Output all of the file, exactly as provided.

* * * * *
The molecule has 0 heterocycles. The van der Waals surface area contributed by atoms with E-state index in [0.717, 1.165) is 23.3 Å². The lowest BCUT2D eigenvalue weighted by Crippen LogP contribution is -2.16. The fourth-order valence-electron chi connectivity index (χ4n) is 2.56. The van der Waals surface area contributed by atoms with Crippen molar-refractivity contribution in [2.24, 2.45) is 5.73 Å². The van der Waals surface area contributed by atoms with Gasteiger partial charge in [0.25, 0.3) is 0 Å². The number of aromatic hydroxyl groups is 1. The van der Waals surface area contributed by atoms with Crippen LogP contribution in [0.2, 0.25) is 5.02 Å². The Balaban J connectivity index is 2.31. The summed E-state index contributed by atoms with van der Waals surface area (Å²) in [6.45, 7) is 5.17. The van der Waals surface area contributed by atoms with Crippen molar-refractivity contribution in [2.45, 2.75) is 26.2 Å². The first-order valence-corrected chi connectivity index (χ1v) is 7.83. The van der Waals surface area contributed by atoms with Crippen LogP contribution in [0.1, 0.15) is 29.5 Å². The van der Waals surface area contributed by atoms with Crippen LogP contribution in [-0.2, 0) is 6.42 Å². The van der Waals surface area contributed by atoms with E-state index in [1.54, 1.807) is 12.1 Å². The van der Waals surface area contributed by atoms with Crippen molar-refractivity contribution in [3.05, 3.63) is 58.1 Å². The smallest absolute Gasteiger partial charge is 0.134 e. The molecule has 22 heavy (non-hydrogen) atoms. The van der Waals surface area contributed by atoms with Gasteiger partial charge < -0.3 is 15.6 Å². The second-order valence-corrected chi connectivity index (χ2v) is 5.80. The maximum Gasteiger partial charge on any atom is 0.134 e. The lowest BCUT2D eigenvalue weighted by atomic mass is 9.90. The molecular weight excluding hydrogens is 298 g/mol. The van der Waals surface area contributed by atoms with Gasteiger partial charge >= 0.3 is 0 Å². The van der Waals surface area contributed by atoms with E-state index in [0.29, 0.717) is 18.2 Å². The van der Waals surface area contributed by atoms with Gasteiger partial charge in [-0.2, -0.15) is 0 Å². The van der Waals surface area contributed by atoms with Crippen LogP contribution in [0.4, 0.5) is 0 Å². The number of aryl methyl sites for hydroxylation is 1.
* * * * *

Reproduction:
The molecule has 0 heterocycles. The van der Waals surface area contributed by atoms with E-state index in [0.717, 1.165) is 23.3 Å². The lowest BCUT2D eigenvalue weighted by Crippen LogP contribution is -2.16. The fourth-order valence-electron chi connectivity index (χ4n) is 2.56. The van der Waals surface area contributed by atoms with Crippen molar-refractivity contribution in [2.24, 2.45) is 5.73 Å². The van der Waals surface area contributed by atoms with Gasteiger partial charge in [0.25, 0.3) is 0 Å². The number of aromatic hydroxyl groups is 1. The van der Waals surface area contributed by atoms with Crippen LogP contribution in [0.2, 0.25) is 5.02 Å². The Balaban J connectivity index is 2.31. The summed E-state index contributed by atoms with van der Waals surface area (Å²) in [6.45, 7) is 5.17. The van der Waals surface area contributed by atoms with Crippen molar-refractivity contribution in [2.45, 2.75) is 26.2 Å². The first-order valence-corrected chi connectivity index (χ1v) is 7.83. The van der Waals surface area contributed by atoms with Crippen LogP contribution in [0.1, 0.15) is 29.5 Å². The van der Waals surface area contributed by atoms with Crippen LogP contribution in [-0.2, 0) is 6.42 Å². The van der Waals surface area contributed by atoms with E-state index in [1.54, 1.807) is 12.1 Å². The van der Waals surface area contributed by atoms with Crippen molar-refractivity contribution in [3.05, 3.63) is 58.1 Å². The smallest absolute Gasteiger partial charge is 0.134 e. The molecule has 22 heavy (non-hydrogen) atoms. The van der Waals surface area contributed by atoms with Gasteiger partial charge < -0.3 is 15.6 Å². The second-order valence-corrected chi connectivity index (χ2v) is 5.80. The maximum Gasteiger partial charge on any atom is 0.134 e. The lowest BCUT2D eigenvalue weighted by atomic mass is 9.90. The molecular weight excluding hydrogens is 298 g/mol. The van der Waals surface area contributed by atoms with Gasteiger partial charge >= 0.3 is 0 Å². The van der Waals surface area contributed by atoms with E-state index in [0.29, 0.717) is 18.2 Å². The van der Waals surface area contributed by atoms with Gasteiger partial charge in [-0.2, -0.15) is 0 Å². The van der Waals surface area contributed by atoms with Crippen LogP contribution in [0.4, 0.5) is 0 Å². The number of aryl methyl sites for hydroxylation is 1.